FATCA Tax – Have You Received a FATCA Tax Letter From Your Foreign Bank?
- A ‘FATCA letter’ is a letter from your foreign bank requesting certain information about your US tax status (and typically requesting you complete either a W-9 or W-8BEN form (or the bank’s self-created form essentially obtaining the same information as those two Forms). The letter usually also offers an incomplete discussion of the Foreign Account Tax Compliance Act (FATCA) legislation which requires the bank to review its records for potential US depositors, and upon identifying such individuals, take steps which could ultimately result in the bank sharing your name, address, and other account details with the IRS.
- If you’ve received a letter from your foreign bank about FATCA compliance, you have already been identified as a likely US resident and/or taxpayer and your name will soon be revealed to the IRS. The time for hiding is over – your goal should now be to make the appropriate IRS voluntary disclosure to come clean and resolve your FATCA foreign account problem.
Experienced FATCA Tax Attorney Andrew L. Jones Can Help – Call (415) 745-1924 for An Immediate and Free Consultation
Your FATCA compliance letter is a clear signal that it is time to consult with an FBAR attorney. An experienced IRS voluntary disclosure attorney will determine whether you have committed certain common US reporting violations, which might include:
- Failure to report a foreign financial account via FinCEN Form 114 (‘Report of Foreign Bank and Financial Accounts,’ also known generally as the Foreign Bank Account Report or ‘FBAR’)
- Failure to file the Form 3520 (‘Annual Return To Report Transactions With Foreign Trusts and Receipt of Certain Foreign Gifts and Inheritances’)
- Failure to file the Form 3520-A (‘Annual Information Return of Foreign Trust With a U.S. Owner’)
- Failure to file the Form 5471 (‘Information Return of U.S. Persons With Respect To Certain Foreign Corporations’)
- Failure to file the Form 8865 (‘Return of U.S. Persons With Respect to Certain Foreign Partnerships’)
- Failure to file the Form 8938 (‘Statement of Specified Foreign Financial Assets’)
- Failure to report the income from one or more foreign financial accounts or assets on your US income tax return (typically, Form 1040)
Your FATCA tax attorney will also outline for you the options for making a voluntary disclosure – either through the Streamlined Domestic Offshore Procedures – or, in rare instances, a non-program disclosure arguing reasonable cause as a defense to all penalties.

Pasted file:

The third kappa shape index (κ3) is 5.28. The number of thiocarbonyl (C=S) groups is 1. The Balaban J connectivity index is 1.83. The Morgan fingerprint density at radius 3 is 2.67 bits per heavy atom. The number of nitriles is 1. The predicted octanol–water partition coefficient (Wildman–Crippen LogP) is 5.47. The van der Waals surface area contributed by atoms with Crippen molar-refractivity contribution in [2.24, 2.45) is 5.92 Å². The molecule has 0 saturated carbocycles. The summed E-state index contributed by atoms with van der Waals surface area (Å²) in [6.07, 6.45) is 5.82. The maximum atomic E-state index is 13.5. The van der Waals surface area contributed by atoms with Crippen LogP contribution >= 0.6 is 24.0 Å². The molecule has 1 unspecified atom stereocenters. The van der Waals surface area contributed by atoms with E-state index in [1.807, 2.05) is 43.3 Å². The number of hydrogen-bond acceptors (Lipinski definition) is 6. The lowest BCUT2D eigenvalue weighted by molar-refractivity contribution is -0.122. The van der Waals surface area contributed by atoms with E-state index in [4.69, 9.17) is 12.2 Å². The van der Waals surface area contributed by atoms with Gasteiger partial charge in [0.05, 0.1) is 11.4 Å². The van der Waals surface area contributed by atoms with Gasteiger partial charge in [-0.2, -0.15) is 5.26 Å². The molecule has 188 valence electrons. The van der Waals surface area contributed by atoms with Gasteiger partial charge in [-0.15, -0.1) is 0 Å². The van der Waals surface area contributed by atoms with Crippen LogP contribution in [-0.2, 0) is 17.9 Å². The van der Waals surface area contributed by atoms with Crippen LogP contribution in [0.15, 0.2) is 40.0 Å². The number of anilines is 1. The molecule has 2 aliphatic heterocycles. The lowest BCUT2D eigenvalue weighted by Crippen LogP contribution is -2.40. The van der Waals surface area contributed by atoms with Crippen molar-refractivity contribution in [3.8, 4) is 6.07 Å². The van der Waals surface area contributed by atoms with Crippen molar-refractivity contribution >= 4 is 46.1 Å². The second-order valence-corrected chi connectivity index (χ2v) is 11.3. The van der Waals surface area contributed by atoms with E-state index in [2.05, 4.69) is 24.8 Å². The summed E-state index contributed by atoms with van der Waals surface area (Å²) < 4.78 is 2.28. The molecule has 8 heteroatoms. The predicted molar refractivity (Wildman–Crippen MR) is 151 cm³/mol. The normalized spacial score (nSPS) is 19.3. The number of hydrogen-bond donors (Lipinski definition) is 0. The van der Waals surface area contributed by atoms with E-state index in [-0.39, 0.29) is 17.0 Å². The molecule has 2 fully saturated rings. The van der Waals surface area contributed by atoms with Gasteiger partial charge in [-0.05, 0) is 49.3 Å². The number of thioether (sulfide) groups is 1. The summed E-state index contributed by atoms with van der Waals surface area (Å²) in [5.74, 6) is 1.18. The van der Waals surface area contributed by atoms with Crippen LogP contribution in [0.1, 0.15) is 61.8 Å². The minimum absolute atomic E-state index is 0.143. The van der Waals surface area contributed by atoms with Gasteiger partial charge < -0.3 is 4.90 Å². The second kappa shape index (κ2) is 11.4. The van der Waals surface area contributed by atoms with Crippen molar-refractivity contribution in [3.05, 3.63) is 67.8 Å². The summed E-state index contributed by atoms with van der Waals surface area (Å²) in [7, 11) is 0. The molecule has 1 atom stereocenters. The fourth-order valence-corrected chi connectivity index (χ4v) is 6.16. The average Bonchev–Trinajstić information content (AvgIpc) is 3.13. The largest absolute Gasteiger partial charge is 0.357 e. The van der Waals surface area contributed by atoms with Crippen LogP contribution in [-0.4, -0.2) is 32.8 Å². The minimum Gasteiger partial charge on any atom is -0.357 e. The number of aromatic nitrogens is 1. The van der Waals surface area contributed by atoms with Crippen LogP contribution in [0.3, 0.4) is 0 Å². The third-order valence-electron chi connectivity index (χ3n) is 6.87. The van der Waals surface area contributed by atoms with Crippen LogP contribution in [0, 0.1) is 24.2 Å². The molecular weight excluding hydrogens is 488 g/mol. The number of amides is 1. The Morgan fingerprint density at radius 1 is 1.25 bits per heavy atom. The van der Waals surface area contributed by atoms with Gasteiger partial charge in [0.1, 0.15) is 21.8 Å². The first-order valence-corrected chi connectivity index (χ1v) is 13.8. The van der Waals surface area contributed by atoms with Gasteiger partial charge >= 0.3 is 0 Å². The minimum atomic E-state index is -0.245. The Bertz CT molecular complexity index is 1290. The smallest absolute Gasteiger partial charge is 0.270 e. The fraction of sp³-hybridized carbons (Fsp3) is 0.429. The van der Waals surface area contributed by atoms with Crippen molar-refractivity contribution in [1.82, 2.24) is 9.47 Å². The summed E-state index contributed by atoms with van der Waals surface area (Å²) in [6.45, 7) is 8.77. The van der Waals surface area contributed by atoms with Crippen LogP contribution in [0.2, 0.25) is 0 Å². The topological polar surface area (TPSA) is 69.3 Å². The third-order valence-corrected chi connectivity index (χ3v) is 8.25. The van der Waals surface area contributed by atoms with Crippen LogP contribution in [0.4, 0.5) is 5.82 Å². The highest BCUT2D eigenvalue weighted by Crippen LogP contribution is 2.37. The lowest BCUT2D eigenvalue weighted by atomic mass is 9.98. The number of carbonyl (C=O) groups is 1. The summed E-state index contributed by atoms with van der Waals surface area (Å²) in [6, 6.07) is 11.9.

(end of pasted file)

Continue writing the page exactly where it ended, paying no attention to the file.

FATCA Tax Requirements
In short summary, if you are a US person who has a foreign financial account, the earnings of that account are taxable by the US. However, millions of US persons (US citizens, permanent residents or work visa holders) concluded – logically but incorrectly – that if the funds in the account did not ‘source’ from the US (meaning, not earned from labor or investments inside the territorial borders of the US), the foreign account’s earnings could not be subject to US tax. Similarly, some US persons concluded – again logically but incorrectly – that since their account was physically located outside the US, their foreign account’s earnings could not be subject to US tax.
For these and US persons in a wide variety of related situations, the FATCA letter is a wake-up call to the reality that their account was, is, and always will be both reportable (in terms of informational forms like the FBAR, Form 8938 and others) and taxable (if the account produces earnings, as determined by US tax laws, not by the tax laws of the country where the asset is located).
If you count yourself among those individuals discovering your error for the first time through a FATCA compliance letter from your foreign bank, there is still time to act – not much time, but time enough to put together a compliance plan that protects your assets and your personal freedom.
The IRS voluntary disclosure programs reward proactivity. Don’t wait for the IRS to find you; coming forward before you are contacted by the IRS allows you to manage the timeline and consequences of your prior errors.
Want to Understand More? Keep Reading!
FATCA Reporting and FATCA Requirements
FATCA – the Foreign Account Tax Compliance Act – is a US law that has made the world’s financial system the reporting and enforcement agent of the IRS.
It accomplishes that goal by forcing tens of thousands of foreign banks (in over one hundred cooperating countries) to annually review their client records.
If the bank’s records for an account-holder contain indications of US status (‘US indices’), the bank will write to inquire about the account-holder’s US tax and residence status and usually provide either a Form W-9 or a Form W-8BEN, one of which the bank requests be completed and signed under penalty of perjury. Less frequently, and sometimes additionally, the bank will instead include its own self-created form essentially obtaining the same information as those two Forms.